The 'Backlog Project' began in 2008, when the then Minister of Health, Barbara Hogan, asked DFID for help with the mounting backlog of medicines awaiting registration by the Medicines Control Council.
By the end of 2008 the backlog was estimated to number 4,500 and went back as far as 2001. Many of these were applications for the registration of generic medicines. Not only was this situation harmful for the efficient functioning of health services, it was attracting increasing adverse publicity in the national media.
At this time DFID’s support was delivered by the Rapid Response Health Fund (RRHF), the forerunner of the SARRAH programme. When the RRHF ended, although the backlog of medicines was considerably diminished it had not been eliminated, and the project was continued under SARRAH.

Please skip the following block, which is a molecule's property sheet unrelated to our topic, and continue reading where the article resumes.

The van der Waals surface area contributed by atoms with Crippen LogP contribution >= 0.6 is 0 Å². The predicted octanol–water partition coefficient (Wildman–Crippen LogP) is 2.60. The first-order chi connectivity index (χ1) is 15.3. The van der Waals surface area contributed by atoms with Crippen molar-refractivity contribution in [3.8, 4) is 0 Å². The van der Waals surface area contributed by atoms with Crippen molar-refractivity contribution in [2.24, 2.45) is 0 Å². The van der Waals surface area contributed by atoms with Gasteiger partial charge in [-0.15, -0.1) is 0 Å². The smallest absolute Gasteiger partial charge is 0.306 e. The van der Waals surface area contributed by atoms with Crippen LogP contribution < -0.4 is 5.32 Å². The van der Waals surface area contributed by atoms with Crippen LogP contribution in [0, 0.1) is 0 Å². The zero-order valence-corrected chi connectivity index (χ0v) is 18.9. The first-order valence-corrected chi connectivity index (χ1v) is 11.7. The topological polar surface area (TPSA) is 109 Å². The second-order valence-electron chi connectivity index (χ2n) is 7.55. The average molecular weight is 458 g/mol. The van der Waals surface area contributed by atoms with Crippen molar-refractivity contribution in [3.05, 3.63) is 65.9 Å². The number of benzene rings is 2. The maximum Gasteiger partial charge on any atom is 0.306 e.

By the end of June 2010 achievements include the following:
- A full audit of the backlog completed and priorities identified;
- Thousands of old medicines files archived to off-site storage;
- The backlog of medicines applications reduced to 1 500;
- An improved relationship with the pharmaceutical industry;
- New IT and financial management systems were designed and implemented..
The impact of this work was seen in December when the government announced that it had been able to halve the cost of the tender for antiretroviral drugs, thereby saving R4.7billion. The Minister of Health cited the removal of the backlog, and the registration of new antiretroviral drugs as part of the explanation. This is a saving, not only of hard cash for the government, but of lives of people living with HIV.
|The registry: before
|The registry: after
The conclusion report of the Backlog Project is available on this site. READ...
Background article on changes to SA's Medicines Regulatory Body. READ...
Project Briefs. READ...